I am super busy and trying to help someone else, but saw your youtube video with all the Kwik Switch 200 tooling. That is a lot of money alone, so you are way ahead of the game for being tooled. I skimmed through the video and did not have the audio on, so I will have to go back and check it out.

Not trying to jump in over Tom as he is way more advanced than me and very knowledgeable plus will help you big time. Time is his only problem, just like me. Just wanted to try and help. I have Electro-Craft servos and Servo-mate amps in my machine, which were very popular for Wells Index back in the 80's also and that is why I wanted to chime in.



Robert

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01 Aug 2020 20:44 #176811 by CORBETT

Also meant to add that if it were me, I would add encoders and use a Mesa board as there is a lot of documentation for help when you have problems.

Using a BOB is not too good as you are going to run out of input and outputs really quick. Plus I have not played with a BOB in a long time but I only remember the cheap ones having 0-10volt analog to the spindle only. This will not work for a standard analog amp for any of the axis as you will not only need 0 - 10 volt positive, but will need 10volt negative to 0 for moving the opposite direction. No BOB that I am aware of has -10V to 0 to +10V for analog output.

To understand this you could take the 2 wires that are the analog input to one of the amps, say X axis and use a little AAA battery to apply a little DC voltage (I think its about 1.6V) to the input and it will make the table move. Only quickly touch the wire to the battery so that you can get it to move, if you hold it its going to keep moving. The table will move one direction and if you flip the battery around it will move the opposite direction, hence the -10 and +10. Be very careful as you do not have the limit switches (probably proximity switches) wired up and you can crash your table messing up the machine. I would wire up the limit switches to LCNC so that it shunts the amps and therefore not crash if you did try this. OR at least have a way to kill power really quick to the amp if it did take off. If you are super brave with the machine power off you can manual turn the ball screw and put the table in the middle so it is not close to the end, then power up and try what I am saying. DO NOT USE A 9V battery or anything larger than AAA as 9V is nearly the full 10volt input and will send the table wide open one way. This is just a quick and dirty way to check if your amps and servos are working. IF there is a problem and cannot get it to move this way, then there is something else to look at. Just a cheap way to check this out. I actually built a little box with a joystick wired to the amp inputs so I could move the table around and do some drilling before I got mine fully working. Of course I wired limit switches to the amps to shunt them and I never got close to the end of the table travel.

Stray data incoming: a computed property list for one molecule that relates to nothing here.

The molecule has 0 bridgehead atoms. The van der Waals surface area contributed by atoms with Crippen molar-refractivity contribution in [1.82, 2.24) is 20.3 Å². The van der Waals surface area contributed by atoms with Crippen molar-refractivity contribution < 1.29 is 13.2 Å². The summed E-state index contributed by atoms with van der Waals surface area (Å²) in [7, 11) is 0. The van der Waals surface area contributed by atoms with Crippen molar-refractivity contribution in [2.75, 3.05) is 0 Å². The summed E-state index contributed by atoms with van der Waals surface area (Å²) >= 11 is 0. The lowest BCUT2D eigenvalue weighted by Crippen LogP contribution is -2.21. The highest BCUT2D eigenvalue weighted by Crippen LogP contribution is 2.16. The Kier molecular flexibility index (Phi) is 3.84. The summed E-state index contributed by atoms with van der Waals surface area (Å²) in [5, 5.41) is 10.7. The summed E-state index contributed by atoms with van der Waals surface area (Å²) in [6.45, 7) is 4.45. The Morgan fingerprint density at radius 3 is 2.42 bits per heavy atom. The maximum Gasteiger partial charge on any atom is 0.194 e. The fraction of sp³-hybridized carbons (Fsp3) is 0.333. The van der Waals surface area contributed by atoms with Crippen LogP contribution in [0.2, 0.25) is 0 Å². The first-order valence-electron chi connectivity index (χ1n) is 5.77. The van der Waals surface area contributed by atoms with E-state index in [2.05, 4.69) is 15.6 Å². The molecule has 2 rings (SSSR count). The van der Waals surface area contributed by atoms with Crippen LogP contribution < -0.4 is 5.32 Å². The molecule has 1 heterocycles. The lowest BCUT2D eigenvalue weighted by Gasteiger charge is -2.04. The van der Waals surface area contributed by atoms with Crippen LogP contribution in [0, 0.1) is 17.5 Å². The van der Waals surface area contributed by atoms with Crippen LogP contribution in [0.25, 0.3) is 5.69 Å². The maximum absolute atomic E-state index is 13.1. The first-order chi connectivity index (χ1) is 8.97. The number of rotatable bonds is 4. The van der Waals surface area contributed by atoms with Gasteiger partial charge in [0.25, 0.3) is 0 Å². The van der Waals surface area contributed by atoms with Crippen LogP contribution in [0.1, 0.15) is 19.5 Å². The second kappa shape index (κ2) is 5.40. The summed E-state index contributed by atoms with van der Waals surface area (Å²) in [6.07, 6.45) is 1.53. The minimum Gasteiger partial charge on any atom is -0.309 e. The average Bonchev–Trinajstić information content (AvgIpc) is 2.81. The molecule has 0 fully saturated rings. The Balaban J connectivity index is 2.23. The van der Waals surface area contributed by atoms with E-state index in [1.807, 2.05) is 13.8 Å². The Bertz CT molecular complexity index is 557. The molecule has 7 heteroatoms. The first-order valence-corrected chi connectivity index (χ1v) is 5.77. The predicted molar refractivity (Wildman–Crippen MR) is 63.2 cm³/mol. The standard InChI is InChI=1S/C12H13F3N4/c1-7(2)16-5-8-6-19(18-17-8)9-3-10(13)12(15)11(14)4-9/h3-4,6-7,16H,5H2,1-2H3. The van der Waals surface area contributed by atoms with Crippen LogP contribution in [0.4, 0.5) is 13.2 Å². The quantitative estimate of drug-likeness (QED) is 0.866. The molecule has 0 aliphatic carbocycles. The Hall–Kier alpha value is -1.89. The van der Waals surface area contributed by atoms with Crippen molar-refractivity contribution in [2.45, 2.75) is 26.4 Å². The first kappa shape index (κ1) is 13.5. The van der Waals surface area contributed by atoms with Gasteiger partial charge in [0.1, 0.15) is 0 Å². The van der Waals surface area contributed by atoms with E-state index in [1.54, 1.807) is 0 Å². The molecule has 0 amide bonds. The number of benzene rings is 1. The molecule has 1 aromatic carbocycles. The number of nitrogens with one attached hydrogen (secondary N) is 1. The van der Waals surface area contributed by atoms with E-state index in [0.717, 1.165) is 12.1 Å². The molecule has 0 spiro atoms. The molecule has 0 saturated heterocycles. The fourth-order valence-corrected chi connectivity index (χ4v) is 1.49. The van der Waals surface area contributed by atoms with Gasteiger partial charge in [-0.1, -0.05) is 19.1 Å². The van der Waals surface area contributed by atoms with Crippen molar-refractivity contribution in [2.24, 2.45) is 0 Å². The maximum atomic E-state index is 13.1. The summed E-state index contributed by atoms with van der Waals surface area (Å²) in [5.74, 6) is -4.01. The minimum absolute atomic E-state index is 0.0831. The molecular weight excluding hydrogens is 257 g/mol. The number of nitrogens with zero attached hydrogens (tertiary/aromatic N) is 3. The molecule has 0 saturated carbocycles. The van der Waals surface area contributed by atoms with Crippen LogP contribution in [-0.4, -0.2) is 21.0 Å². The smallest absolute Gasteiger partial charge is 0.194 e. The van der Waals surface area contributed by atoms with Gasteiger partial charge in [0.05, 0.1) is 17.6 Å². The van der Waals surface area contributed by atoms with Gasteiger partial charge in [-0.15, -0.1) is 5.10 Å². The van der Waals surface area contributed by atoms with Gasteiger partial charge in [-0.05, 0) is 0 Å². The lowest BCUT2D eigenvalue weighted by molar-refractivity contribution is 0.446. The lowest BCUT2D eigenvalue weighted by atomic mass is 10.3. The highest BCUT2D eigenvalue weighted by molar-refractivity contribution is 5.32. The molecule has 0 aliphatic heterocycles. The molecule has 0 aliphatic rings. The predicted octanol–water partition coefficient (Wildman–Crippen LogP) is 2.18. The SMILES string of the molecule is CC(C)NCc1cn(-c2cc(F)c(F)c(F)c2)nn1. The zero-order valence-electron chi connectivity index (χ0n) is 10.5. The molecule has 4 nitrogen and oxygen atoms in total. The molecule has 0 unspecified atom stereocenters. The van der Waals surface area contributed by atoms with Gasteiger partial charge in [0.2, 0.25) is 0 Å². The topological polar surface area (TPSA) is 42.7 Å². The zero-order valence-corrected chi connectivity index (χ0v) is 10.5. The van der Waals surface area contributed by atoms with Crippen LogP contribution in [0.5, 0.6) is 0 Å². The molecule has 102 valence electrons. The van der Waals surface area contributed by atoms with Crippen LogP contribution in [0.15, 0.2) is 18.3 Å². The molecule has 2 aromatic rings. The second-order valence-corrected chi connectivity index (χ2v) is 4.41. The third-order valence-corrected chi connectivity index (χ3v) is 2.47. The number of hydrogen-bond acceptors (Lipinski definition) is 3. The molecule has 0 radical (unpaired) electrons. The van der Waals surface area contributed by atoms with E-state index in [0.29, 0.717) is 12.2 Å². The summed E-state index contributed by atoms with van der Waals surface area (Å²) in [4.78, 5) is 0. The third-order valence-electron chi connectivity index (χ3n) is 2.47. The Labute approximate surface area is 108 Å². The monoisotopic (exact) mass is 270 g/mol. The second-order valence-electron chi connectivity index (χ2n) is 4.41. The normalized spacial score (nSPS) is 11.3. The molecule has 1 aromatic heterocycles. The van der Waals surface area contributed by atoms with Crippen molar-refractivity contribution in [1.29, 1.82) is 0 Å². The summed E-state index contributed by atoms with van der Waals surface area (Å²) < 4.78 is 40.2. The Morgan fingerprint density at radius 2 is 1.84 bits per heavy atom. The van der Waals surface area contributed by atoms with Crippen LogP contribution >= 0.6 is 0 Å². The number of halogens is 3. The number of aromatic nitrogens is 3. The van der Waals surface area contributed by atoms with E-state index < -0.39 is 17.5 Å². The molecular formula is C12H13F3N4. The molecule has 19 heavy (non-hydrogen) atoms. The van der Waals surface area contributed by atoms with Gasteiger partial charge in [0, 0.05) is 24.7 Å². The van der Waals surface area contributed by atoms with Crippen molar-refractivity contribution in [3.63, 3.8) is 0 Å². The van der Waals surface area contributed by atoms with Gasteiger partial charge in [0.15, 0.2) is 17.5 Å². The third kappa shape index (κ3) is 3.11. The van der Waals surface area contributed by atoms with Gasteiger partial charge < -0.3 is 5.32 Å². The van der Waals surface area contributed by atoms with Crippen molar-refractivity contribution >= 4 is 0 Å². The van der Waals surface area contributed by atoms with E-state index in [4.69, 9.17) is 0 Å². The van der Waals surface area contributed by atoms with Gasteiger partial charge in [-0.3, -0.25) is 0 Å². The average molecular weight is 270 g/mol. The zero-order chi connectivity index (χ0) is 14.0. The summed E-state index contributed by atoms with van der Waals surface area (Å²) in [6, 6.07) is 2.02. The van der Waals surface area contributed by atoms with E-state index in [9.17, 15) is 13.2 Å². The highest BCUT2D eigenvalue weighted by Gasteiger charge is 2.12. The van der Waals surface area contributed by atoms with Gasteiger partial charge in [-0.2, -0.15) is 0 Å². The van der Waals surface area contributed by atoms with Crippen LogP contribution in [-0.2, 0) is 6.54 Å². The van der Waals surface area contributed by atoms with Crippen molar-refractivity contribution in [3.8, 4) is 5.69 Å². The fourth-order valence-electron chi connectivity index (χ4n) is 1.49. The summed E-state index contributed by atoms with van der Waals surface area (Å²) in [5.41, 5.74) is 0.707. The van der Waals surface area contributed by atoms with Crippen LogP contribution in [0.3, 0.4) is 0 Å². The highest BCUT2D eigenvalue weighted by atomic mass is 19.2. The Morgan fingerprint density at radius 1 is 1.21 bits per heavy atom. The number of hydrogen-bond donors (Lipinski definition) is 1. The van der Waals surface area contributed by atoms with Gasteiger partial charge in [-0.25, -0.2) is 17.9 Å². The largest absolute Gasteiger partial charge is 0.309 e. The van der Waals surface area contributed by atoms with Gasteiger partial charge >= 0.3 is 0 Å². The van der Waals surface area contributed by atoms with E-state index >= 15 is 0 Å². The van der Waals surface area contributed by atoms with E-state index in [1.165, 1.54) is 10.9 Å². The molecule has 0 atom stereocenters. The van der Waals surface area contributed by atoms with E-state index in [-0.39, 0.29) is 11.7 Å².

My disclaimer for anyone else that reads this and attempts anything.... I am not a electrical engineer or mechanical engineer.... so this is all at your risk.

I would never advise anyone to try this, but from the youtube video, you remind me of myself and my dad. I have picked up all kinds of old American iron from up north and brought back to Georgia to get working, and with a lot of elbow grease we have gotten this far.